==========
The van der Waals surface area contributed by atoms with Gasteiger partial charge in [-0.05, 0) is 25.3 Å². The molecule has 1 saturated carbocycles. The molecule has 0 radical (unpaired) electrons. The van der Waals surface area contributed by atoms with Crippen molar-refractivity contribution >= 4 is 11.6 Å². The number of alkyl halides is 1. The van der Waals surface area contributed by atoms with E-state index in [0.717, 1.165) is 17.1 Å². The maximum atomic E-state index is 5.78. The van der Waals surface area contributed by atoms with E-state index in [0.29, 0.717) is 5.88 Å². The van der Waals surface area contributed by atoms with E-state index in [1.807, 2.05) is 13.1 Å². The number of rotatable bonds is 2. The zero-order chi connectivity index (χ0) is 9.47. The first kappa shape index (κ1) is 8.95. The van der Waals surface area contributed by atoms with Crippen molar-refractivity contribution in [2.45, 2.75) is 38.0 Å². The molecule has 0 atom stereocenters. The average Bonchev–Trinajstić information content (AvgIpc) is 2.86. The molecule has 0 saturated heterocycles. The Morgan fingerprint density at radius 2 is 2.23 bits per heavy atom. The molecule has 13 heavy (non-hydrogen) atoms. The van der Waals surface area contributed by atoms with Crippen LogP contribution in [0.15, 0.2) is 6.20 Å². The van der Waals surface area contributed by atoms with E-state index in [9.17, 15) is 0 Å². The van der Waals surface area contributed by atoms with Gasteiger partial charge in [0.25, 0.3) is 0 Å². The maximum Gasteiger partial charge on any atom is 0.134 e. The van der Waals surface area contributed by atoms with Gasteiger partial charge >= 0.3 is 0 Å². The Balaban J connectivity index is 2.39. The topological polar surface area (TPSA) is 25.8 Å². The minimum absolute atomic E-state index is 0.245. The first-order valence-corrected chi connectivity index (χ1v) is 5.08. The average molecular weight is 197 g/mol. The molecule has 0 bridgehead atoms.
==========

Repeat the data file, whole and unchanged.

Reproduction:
The van der Waals surface area contributed by atoms with Gasteiger partial charge in [-0.05, 0) is 25.3 Å². The molecule has 1 saturated carbocycles. The molecule has 0 radical (unpaired) electrons. The van der Waals surface area contributed by atoms with Crippen molar-refractivity contribution >= 4 is 11.6 Å². The number of alkyl halides is 1. The van der Waals surface area contributed by atoms with E-state index in [0.717, 1.165) is 17.1 Å². The maximum atomic E-state index is 5.78. The van der Waals surface area contributed by atoms with E-state index in [0.29, 0.717) is 5.88 Å². The van der Waals surface area contributed by atoms with E-state index in [1.807, 2.05) is 13.1 Å². The number of rotatable bonds is 2. The zero-order chi connectivity index (χ0) is 9.47. The first kappa shape index (κ1) is 8.95. The van der Waals surface area contributed by atoms with Crippen molar-refractivity contribution in [2.45, 2.75) is 38.0 Å². The molecule has 0 atom stereocenters. The average Bonchev–Trinajstić information content (AvgIpc) is 2.86. The molecule has 0 saturated heterocycles. The Morgan fingerprint density at radius 2 is 2.23 bits per heavy atom. The molecule has 13 heavy (non-hydrogen) atoms. The van der Waals surface area contributed by atoms with Crippen LogP contribution in [0.15, 0.2) is 6.20 Å². The van der Waals surface area contributed by atoms with E-state index in [9.17, 15) is 0 Å². The van der Waals surface area contributed by atoms with Gasteiger partial charge in [0.25, 0.3) is 0 Å². The maximum Gasteiger partial charge on any atom is 0.134 e. The van der Waals surface area contributed by atoms with Gasteiger partial charge >= 0.3 is 0 Å². The Balaban J connectivity index is 2.39. The topological polar surface area (TPSA) is 25.8 Å². The minimum absolute atomic E-state index is 0.245. The first-order valence-corrected chi connectivity index (χ1v) is 5.08. The average molecular weight is 197 g/mol. The molecule has 0 bridgehead atoms.